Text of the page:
The Hyundai Tucson has a lot going for it, but it doesn’t do enough to topple the Mazda CX-5 as our favourite mid-sized SUV.
Let’s consider its strong points first. Of most importance for caravanners, the Tucson tows very well. It’s stable at speed, and has no trouble pulling any well-matched caravan. The 185PS engine flexes ample muscle from low revs. Hill starts are easy, too, and we were surprised by the Tucson’s short stopping distance from 30mph.
As a solo drive, we were impressed but not overwhelmed. The Tucson handles well but the numb steering has an unfortunate habit of disguising how good the car is, and spoiling any fun. We also found the ride of this top-spec version on 19in alloys to be fidgety, especially at low speeds. Less road noise would be welcome, too.
Inside, the Tucson still has hard plastics in places but overall the cabin is well-made and attractive. It’s roomy enough inside for many families, but if space is a priority there are more spacious cars for similar money.
That’s our quandary with this top-spec Tucson. It’s a good car, but you could have a roomier and heavier 4×4 for similar money if you went without some standard kit. Or you could save well over £4000 by choosing a Tucson with the same engine and gearbox in SE Nav spec, which still comes well equipped.
If you must have all the toys, this version won’t disappoint, but for our money there’s better value lower down the range.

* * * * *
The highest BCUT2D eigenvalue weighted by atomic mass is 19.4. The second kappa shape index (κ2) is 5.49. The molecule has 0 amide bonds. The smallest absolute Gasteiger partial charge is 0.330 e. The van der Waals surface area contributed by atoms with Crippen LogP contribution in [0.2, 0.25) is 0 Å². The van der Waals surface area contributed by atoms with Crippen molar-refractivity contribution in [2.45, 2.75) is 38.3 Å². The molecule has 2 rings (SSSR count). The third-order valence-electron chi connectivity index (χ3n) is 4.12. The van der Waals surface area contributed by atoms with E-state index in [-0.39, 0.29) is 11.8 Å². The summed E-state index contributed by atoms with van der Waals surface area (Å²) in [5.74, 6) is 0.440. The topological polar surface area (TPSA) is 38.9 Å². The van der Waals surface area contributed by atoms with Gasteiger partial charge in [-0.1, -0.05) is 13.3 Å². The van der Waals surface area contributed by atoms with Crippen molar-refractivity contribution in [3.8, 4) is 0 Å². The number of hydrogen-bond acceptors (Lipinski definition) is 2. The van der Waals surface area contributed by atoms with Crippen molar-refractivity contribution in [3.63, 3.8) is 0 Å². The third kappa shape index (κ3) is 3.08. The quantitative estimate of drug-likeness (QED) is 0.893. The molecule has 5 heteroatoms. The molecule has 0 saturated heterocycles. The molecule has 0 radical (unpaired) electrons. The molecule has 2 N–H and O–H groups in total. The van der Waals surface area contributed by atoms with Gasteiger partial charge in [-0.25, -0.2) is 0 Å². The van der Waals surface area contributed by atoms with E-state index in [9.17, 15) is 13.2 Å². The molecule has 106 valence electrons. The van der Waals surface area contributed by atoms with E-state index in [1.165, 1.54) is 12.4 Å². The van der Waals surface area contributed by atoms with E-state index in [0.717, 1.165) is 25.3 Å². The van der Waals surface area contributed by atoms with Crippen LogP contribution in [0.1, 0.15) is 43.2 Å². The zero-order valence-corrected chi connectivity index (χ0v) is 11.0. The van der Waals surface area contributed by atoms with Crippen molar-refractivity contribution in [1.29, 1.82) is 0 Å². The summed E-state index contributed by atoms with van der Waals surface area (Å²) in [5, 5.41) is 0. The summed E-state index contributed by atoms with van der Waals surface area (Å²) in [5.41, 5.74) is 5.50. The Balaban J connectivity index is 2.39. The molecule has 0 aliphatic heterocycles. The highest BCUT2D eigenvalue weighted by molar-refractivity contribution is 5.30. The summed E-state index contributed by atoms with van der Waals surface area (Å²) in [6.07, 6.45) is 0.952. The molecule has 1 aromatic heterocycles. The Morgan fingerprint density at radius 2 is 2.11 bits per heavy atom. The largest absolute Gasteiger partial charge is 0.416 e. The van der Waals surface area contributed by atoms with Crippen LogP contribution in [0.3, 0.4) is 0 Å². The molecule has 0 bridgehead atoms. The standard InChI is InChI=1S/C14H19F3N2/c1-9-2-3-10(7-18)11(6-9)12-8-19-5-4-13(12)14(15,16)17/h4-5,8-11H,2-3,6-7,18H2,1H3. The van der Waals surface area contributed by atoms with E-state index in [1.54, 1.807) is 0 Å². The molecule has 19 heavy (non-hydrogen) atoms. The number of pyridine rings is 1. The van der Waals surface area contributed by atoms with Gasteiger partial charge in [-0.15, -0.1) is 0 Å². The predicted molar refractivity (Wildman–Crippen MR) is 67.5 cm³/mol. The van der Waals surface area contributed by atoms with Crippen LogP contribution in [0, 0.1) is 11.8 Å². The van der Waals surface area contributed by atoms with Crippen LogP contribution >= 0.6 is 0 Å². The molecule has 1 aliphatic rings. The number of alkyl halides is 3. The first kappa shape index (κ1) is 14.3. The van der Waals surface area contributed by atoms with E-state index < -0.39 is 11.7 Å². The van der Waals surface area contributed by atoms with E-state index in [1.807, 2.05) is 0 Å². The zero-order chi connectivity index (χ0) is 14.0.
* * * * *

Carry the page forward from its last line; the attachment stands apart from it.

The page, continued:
It’s a very good and stable tow car
This top-spec diesel has plenty of pulling power
The Tuscon’s brakes are strong
The spec sheet is generous
Driver and passengers have a good amount of space
It’s not that engaging as a solo drive
This top-spec version isn’t the best value for money proposition
The Tucson is Hyundai’s replacement for the ix35, to rival the Kia Sportage and the Mazda CX-5. Hyundai promises that the Tucson is a big step forward over the ix35, with a more modern design, generous equipment and lots of high-tech safety systems. Buyers have a choice of petrol and diesel engines at prices starting from £18,995, but we’re testing the top-spec 4×4 diesel auto priced at £32,695.
So, what are we looking for? To justify the cost, the Tucson needs power, performance and stability, plus a long list of standard kit. We’re also looking for a spacious, high-quality interior and lots of practical touches. Affordable running costs complete our wish list.